by: Aaron Walsh
With recent days placing our nation in an hour unique to her history, I hope to communicate over the following weeks and perhaps months some of the essential issues we must work through, that we might respond rightly to what is a defining moment for the New Zealand Church. As our land attempts to regain her footing following the February earthquake in Christchurch, the unfolding events have left a permanent mark on my heart and an indelible mark on our small nation. It has truly been a national disaster in every sense of the word—it is not just one city’s burden, but has rightfully become the burden of a country. What has happened in that beautiful city is forcing us to confront, on a corporate level, how to navigate through waters commonly misunderstood and poorly communicated: the appropriate response to a national crisis.
Tears have stolen our eyes many times as images and stories from a destroyed city have confronted us with grief; we have also proudly wept as we’ve observed self-sacrificial love emerge from the people of Christchurch and the greater family of Aotearoa. We have fallen in love with the church of Jesus in the city as she has displayed His heart to a broken community—the response has been heroic and Godly. Many of those on the front lines are friends who are objects of our greatest love and respect, our hearts swelling with admiration towards their response. On a personal level, I have found myself thanking God for allowing me to be associated with such noble men and women.
Yet in the midst of all this, my heart has also been unsettled. To say it clearly, my distress has no origin in the response to the crisis. The trouble I have been feeling is rooted in the statements concerning God’s role in the crisis. Many ideas and opinions have been publicly offered to bring clarity to confusion, two of which I’d like to address.
One of the city’s historical landmarks and oldest congregations, the ChristChurch Cathedral, suffered such incalculable damage, it was one of six sites of greatest concern in the search-and-rescue efforts following the quake. A few days after the event, the Rev. Peter Beck, Dean of the Cathedral, made a statement that has resonated deeply with many: “[The earthquake] was not an ‘Act of God.’ This is the earth doing what it does. The act of God is how we love each other, how we reach out to one another.” While I wholeheartedly agree with the fingerprints of God being left throughout the city by men and women who have loved like Jesus, I do have much hesitancy in removing the sovereign activity of God out of the equation.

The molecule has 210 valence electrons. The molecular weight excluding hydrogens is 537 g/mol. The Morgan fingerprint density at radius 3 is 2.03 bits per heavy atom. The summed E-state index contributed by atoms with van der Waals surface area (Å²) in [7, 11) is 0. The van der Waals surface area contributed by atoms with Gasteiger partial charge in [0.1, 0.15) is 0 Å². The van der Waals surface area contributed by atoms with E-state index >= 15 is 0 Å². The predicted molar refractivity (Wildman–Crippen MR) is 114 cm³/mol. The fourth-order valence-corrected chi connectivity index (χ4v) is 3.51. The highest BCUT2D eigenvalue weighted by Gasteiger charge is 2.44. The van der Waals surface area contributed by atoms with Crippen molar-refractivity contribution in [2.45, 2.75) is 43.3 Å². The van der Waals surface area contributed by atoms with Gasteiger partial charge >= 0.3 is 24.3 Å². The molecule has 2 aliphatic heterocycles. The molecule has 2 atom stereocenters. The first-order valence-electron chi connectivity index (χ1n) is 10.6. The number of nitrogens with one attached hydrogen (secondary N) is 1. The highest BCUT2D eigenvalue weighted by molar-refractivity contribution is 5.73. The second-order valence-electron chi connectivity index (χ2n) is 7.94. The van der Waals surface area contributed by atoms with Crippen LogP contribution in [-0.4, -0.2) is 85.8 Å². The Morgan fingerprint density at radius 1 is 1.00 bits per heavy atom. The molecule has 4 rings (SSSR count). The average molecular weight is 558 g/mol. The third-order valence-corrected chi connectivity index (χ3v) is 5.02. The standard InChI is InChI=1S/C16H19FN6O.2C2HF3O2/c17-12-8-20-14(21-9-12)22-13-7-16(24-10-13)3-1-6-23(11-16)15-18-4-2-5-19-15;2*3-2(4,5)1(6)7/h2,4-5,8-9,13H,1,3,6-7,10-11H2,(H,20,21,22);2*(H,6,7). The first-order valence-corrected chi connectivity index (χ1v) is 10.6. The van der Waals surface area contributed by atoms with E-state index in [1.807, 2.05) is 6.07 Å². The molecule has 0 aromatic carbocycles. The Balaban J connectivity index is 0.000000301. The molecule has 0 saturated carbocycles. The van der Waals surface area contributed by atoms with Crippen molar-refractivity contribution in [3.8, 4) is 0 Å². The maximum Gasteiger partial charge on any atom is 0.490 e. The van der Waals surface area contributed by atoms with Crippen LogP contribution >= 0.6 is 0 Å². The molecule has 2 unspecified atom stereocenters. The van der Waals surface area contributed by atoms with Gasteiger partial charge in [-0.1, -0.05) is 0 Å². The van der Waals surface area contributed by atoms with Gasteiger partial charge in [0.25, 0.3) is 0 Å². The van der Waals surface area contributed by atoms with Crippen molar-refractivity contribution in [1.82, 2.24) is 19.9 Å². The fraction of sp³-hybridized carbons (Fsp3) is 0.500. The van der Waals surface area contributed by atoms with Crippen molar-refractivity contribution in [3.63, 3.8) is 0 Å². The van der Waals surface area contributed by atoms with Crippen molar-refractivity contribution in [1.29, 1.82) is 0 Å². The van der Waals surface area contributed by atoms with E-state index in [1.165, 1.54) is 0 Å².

The other deeply grieving message has been a flippant declaration that this was indeed a judgment of God. I have witnessed self-proclaimed prophets indicate, with a sense of smug self-justification, that this is what happens to cities who don’t listen to their words. God is portrayed to them as an angry, belligerent Being devoid of mercy and love.
My posture in writing this is not to actually comment specifically on the Christchurch earthquake, but rather the challenge therein for us to consider our response to a face of God most of us have not wanted to acknowledge or consider. I believe these events have unveiled a potential flaw in the theology of the New Zealand Church; it has become popular to believe that God has nothing to do with the earthquake in Christchurch. Personally, I don’t feel like I have enough clarity to make such a statement. But what I do know is that the God of the Bible has used natural disasters to awaken a nation to His love. These events have revealed that we don’t have an image of God that allows for discipline and judgment.
This is not to suggest that that now is the time to be proclaiming from the rooftops that we are under the judgment of God. People must be given time to mourn, to recover and to rebuild. What is of utmost importance in coming weeks, months and years is how we respond to God. His jealousy over this land is immense; His gaze is upon us—our response cannot be underestimated.
Though this is not a popular message, it is one that I deeply convicted about. A statement that I recently read by R.C Sproul sums up some of my own pain and wrestling:
“You are required to believe, to preach, and to teach what the Bible says is true,
not want you want the Bible to say is true.”
If ever these words are pertinent; it is now.